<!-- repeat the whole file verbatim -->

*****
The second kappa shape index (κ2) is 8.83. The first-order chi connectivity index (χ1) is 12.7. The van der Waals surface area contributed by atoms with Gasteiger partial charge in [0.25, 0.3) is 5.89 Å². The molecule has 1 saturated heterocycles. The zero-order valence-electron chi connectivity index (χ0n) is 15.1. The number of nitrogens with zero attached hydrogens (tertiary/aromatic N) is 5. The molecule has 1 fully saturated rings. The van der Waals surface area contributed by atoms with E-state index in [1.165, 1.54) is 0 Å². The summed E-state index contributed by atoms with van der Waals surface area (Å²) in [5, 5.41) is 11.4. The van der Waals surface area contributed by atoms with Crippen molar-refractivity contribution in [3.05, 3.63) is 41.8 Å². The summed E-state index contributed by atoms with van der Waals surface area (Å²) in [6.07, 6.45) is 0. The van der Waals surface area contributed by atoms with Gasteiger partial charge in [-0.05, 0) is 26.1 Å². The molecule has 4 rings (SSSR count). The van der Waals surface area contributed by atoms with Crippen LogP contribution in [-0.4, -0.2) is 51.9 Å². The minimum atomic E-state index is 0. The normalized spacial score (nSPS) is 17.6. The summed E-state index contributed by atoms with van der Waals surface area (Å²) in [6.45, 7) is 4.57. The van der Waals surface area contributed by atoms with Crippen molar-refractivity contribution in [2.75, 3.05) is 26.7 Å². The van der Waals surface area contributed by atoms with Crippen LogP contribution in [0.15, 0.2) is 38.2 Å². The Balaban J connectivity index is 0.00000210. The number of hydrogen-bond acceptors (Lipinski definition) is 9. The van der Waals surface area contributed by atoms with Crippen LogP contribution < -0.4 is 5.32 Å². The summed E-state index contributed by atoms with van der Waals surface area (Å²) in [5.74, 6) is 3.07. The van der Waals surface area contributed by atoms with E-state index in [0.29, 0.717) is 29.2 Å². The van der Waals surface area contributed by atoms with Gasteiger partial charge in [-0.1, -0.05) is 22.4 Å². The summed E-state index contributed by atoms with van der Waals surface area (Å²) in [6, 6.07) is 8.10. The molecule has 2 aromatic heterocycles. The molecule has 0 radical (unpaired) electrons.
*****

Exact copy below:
The second kappa shape index (κ2) is 8.83. The first-order chi connectivity index (χ1) is 12.7. The van der Waals surface area contributed by atoms with Gasteiger partial charge in [0.25, 0.3) is 5.89 Å². The molecule has 1 saturated heterocycles. The zero-order valence-electron chi connectivity index (χ0n) is 15.1. The number of nitrogens with zero attached hydrogens (tertiary/aromatic N) is 5. The molecule has 1 fully saturated rings. The van der Waals surface area contributed by atoms with E-state index in [1.165, 1.54) is 0 Å². The summed E-state index contributed by atoms with van der Waals surface area (Å²) in [5, 5.41) is 11.4. The van der Waals surface area contributed by atoms with Crippen molar-refractivity contribution in [3.05, 3.63) is 41.8 Å². The summed E-state index contributed by atoms with van der Waals surface area (Å²) in [6.07, 6.45) is 0. The van der Waals surface area contributed by atoms with Gasteiger partial charge in [-0.05, 0) is 26.1 Å². The molecule has 4 rings (SSSR count). The van der Waals surface area contributed by atoms with Crippen LogP contribution in [-0.4, -0.2) is 51.9 Å². The minimum atomic E-state index is 0. The normalized spacial score (nSPS) is 17.6. The summed E-state index contributed by atoms with van der Waals surface area (Å²) in [6.45, 7) is 4.57. The van der Waals surface area contributed by atoms with Crippen molar-refractivity contribution in [2.75, 3.05) is 26.7 Å². The van der Waals surface area contributed by atoms with Crippen LogP contribution in [0.15, 0.2) is 38.2 Å². The Balaban J connectivity index is 0.00000210. The number of hydrogen-bond acceptors (Lipinski definition) is 9. The van der Waals surface area contributed by atoms with Crippen LogP contribution < -0.4 is 5.32 Å². The summed E-state index contributed by atoms with van der Waals surface area (Å²) in [5.74, 6) is 3.07. The van der Waals surface area contributed by atoms with E-state index in [0.29, 0.717) is 29.2 Å². The van der Waals surface area contributed by atoms with Gasteiger partial charge in [-0.1, -0.05) is 22.4 Å². The summed E-state index contributed by atoms with van der Waals surface area (Å²) in [6, 6.07) is 8.10. The molecule has 2 aromatic heterocycles. The molecule has 0 radical (unpaired) electrons.